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Re: Deep cycle battery life expectancy. Did I buy a bunk battery?
« Reply #2 on: May 28, 2016, 06:50:56 PM »
Discharging to 12.25v is a brutal depth of discharge. Below 12.4v causes sulfation. If you can add water to this battery, then the recharge should go to 15.5 volts for the kind of hard use you are giving it. Check the water once a day and add enough distilled water to keep the top of the plates covered. Only add water after charging and letting it rest a few minutes.

Most traction battery makers rate their products for number of charge cycles, even if the depth of discharge is low. 5 times a day and no lead acid battery made by anyone will last long.

zracer

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Re: Deep cycle battery life expectancy. Did I buy a bunk battery?
« Reply #3 on: May 28, 2016, 07:02:58 PM »
dnix71, I didn't think to check the water since it was so new. Thanks for that suggestion. It sounds like the charging isn't so much a problem, but rather how many times I've drained it to a level that causes sulfating and then recharging it per day.

I've been looking at the Trojan brand, but they are not for sale within over a 100 mile radius from me. Would glass matt work for this case? I've seen the Optima batteries that are $200+, but thought they were overpriced. Maybe I could  get two of these SureStart batteries (the price of one Optima) and that would allow me to drain for 1 hr (to 12.4v) which would increase the battery life from 1.5 months to say 6 months?

Would I gain in recharge cycles by going with a yellow or blue top Optima?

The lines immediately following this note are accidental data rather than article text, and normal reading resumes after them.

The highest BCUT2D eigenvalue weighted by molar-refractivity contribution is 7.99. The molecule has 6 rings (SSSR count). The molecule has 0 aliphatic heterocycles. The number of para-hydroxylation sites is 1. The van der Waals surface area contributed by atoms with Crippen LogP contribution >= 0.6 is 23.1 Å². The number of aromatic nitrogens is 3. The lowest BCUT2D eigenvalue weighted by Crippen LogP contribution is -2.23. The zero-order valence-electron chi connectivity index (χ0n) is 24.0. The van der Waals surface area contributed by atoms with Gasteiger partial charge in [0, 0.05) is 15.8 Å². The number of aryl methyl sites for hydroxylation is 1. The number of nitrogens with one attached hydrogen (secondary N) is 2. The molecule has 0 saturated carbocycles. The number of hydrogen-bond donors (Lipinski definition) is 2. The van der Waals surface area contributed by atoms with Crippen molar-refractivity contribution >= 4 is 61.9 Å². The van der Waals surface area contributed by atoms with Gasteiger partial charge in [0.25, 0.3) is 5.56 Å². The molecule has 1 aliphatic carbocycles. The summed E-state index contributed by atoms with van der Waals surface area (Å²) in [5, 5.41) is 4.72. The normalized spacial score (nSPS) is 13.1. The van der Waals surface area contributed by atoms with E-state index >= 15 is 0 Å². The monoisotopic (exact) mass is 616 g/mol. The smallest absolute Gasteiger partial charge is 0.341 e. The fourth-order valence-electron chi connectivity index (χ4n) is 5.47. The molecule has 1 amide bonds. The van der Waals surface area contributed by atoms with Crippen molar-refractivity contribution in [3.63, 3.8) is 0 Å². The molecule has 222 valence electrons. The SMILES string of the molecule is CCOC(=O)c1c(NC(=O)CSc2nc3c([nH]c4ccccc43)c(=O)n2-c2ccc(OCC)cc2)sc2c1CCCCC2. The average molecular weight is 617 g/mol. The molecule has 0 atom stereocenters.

« Last Edit: May 28, 2016, 07:12:53 PM by zracer »

dnix71

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Re: Deep cycle battery life expectancy. Did I buy a bunk battery?
« Reply #4 on: May 28, 2016, 07:30:42 PM »
Optima's are overrated.

AGM's (glass mat) are fragile. You have to be a lot more careful about charging so you don't dry them out, You can't add water without ruining the recombiner. An agm has to be sealed for the gas recombiner to work properly, so if you pry it open to add water, it will void the warranty and never be right again anyway.

There is no cheap way to do what you want, but the best price is probably a couple of 6v flooded lead acid golf cart batteries in series.

Golf cart batteries have much thicker plates and can better withstand the hard charge/discharge you are doing. A couple of Interstate or US Battery branded GC2 size shouldn't cost that much.

zracer

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Re: Deep cycle battery life expectancy. Did I buy a bunk battery?
« Reply #5 on: May 28, 2016, 08:04:48 PM »
You are right, what I want is expensive. $300 plus the $100 mistake I made buying the wrong battery.